# Entropy from Gibbs and N-S equations

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 November 24, 2005, 10:46 Entropy from Gibbs and N-S equations #1 JF Guest   Posts: n/a Hi all, My question concerns the computation of the entropy by the Gibbs equation expressed in the following form : Tds = dh - dp/rho If the variables in the preceding equation have been computed by the Reynolds averaged Navier-Stokes equations, shouldn't we use a Reynolds averaged form of the Gibbs equation to compute the entropy ? If not, why is it valid to apply the Gibbs equation directly to the averaged variables ? Any thoughts on this ? Thanks. JF

 November 24, 2005, 23:39 Re: Entropy from Gibbs and N-S equations #2 versi Guest   Posts: n/a I did not have experience in calculating the entropy. But I think these variables (T,P,rho) are already averaged ones. One need not again and again applying the so-called but unclear "Average' process to the thermodynamic relations.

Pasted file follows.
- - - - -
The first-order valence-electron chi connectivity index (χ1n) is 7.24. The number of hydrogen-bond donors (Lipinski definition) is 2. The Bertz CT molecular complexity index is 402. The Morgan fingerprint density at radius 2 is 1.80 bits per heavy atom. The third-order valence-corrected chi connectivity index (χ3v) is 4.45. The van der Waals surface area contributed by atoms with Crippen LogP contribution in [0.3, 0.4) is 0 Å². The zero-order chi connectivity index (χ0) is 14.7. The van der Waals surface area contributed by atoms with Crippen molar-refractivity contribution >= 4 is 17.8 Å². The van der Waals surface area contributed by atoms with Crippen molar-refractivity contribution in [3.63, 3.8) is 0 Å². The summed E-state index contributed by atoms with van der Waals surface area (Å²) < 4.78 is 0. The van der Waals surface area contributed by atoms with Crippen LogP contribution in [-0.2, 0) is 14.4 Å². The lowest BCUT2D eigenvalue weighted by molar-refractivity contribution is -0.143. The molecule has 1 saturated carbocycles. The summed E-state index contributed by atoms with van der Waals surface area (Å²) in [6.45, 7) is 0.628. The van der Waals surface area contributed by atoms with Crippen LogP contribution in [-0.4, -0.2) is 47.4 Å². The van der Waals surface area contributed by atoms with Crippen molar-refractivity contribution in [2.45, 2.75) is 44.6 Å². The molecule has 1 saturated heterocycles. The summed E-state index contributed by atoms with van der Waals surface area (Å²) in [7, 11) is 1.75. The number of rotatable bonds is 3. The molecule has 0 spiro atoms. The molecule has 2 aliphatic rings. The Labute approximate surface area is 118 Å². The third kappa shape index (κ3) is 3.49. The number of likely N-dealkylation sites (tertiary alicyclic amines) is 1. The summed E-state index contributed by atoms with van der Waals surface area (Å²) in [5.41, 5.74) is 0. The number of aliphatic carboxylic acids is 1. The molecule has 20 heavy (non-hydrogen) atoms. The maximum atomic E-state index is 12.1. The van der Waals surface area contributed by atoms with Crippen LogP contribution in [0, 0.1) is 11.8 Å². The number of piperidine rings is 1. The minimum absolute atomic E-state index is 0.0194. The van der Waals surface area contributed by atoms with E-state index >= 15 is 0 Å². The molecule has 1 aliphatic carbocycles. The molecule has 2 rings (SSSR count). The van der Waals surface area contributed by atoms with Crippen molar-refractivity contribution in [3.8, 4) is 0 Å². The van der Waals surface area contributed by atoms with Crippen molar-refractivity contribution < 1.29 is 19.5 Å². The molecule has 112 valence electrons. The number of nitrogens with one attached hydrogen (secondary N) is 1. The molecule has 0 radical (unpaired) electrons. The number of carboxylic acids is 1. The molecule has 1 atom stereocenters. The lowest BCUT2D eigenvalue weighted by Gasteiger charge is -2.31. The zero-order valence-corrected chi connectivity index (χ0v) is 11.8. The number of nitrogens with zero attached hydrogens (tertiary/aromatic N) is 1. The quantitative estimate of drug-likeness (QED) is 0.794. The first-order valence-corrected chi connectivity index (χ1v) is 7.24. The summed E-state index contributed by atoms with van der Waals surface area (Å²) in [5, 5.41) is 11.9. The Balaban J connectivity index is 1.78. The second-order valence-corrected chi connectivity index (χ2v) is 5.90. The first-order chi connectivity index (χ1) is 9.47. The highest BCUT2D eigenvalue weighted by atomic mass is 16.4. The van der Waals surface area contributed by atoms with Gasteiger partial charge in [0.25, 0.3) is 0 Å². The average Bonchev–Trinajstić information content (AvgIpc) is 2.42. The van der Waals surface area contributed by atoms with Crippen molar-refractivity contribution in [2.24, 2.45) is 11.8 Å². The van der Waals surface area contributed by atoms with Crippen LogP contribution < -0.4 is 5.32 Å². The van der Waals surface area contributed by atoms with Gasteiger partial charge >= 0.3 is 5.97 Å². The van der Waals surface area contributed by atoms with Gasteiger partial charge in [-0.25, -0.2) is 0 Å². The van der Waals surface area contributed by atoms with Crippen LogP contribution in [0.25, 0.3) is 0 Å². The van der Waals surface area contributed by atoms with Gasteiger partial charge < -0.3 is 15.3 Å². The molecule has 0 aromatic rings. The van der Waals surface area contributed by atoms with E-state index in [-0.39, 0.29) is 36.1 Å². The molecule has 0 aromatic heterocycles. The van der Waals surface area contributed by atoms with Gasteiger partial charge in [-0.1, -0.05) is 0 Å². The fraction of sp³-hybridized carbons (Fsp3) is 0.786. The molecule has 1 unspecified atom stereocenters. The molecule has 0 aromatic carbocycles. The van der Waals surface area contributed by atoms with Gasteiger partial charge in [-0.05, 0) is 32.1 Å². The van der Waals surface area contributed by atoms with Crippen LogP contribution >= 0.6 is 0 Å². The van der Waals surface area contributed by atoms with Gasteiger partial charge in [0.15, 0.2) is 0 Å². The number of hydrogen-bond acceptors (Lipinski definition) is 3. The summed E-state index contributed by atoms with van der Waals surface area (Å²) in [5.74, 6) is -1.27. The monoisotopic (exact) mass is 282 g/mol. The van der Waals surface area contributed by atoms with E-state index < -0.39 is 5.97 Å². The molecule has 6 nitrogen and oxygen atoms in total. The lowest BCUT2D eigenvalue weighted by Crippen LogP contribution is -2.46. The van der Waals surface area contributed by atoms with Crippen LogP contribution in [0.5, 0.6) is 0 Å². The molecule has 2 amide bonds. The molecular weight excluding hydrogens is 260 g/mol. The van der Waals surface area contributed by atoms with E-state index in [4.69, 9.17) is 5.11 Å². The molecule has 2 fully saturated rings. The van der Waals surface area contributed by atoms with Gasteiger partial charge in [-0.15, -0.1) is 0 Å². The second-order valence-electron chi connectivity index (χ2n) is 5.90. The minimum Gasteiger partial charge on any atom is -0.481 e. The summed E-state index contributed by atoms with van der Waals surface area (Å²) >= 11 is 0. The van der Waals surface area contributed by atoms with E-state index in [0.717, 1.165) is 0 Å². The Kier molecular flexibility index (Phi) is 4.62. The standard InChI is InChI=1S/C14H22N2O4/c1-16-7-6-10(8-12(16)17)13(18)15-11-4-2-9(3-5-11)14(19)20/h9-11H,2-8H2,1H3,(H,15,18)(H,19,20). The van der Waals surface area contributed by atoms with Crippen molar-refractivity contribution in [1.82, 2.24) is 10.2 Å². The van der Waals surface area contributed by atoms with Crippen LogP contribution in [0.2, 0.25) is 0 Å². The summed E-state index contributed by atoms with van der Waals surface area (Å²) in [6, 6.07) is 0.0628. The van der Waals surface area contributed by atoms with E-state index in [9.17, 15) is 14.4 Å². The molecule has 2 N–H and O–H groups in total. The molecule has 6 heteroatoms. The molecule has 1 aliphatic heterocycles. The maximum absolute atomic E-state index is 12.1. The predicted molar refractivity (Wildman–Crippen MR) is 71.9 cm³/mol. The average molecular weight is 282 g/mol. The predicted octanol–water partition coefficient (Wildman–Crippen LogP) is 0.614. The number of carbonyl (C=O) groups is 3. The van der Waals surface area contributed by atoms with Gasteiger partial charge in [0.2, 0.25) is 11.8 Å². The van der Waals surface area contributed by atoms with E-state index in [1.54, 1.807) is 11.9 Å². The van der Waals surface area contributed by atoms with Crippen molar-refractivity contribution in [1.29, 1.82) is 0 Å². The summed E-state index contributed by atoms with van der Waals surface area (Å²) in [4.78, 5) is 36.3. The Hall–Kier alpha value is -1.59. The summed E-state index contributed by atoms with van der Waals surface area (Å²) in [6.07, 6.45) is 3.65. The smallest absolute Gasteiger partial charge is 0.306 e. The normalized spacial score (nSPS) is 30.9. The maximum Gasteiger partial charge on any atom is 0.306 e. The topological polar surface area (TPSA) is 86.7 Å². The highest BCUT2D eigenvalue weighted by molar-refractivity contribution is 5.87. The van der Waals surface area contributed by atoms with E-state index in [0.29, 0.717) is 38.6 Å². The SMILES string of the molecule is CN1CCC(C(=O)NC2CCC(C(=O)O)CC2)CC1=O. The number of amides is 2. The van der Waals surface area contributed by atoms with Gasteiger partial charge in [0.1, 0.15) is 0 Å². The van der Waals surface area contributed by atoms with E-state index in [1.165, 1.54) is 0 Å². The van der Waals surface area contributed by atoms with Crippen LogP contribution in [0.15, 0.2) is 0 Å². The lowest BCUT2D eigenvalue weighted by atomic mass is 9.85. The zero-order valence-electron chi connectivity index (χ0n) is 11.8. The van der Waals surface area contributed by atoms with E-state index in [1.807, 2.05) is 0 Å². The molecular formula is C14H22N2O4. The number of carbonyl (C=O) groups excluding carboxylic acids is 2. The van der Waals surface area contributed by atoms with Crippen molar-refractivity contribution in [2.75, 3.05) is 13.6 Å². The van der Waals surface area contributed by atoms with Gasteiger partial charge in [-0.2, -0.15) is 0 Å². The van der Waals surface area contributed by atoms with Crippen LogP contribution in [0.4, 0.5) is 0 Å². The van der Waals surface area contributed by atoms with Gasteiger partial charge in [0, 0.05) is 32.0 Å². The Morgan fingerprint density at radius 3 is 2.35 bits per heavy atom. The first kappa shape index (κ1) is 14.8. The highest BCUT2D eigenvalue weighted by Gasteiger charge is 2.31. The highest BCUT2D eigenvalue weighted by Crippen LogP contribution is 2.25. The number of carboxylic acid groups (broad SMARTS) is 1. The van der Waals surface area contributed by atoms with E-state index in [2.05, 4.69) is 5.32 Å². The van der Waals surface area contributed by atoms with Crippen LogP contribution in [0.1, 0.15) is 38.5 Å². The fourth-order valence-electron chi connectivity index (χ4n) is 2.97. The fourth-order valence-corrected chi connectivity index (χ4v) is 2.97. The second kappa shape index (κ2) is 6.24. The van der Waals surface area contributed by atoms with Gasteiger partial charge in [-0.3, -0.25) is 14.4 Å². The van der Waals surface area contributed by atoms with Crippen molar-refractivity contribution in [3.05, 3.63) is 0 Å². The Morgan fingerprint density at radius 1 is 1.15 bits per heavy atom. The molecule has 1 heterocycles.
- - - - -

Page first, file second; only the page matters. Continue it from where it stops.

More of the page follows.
November 27, 2005, 13:30 Re: Entropy from Gibbs and N-S equations #3 JF Guest   Posts: n/a Thanks for responding versi > But I think these variables (T,P,rho) are already averaged ones It is that statment that I don't understand. I think that the Gibbs equation can be primarly applied to the instantaneous Navier-Stokes equations. If I want to use it with an averaged form of the Navier-Stokes I should apply the same averaging process to the Gibbs equation as well. For example, when you use the law of perfect gas, you use an average form of it : (p)_bar = (R*rho*T)_bar ==> p_bar = R*rho_bar*T_tilde where _bar is the normal averaging operator and _tilde the density based averaging operator. In this case, formally, the averaged and non-averaged equations are identical. However, if you apply the averaging to the Gibbs equation you'll find additional terms as you find the Reynolds stresses in the N-S equations. Is it right ? What am I missing ?

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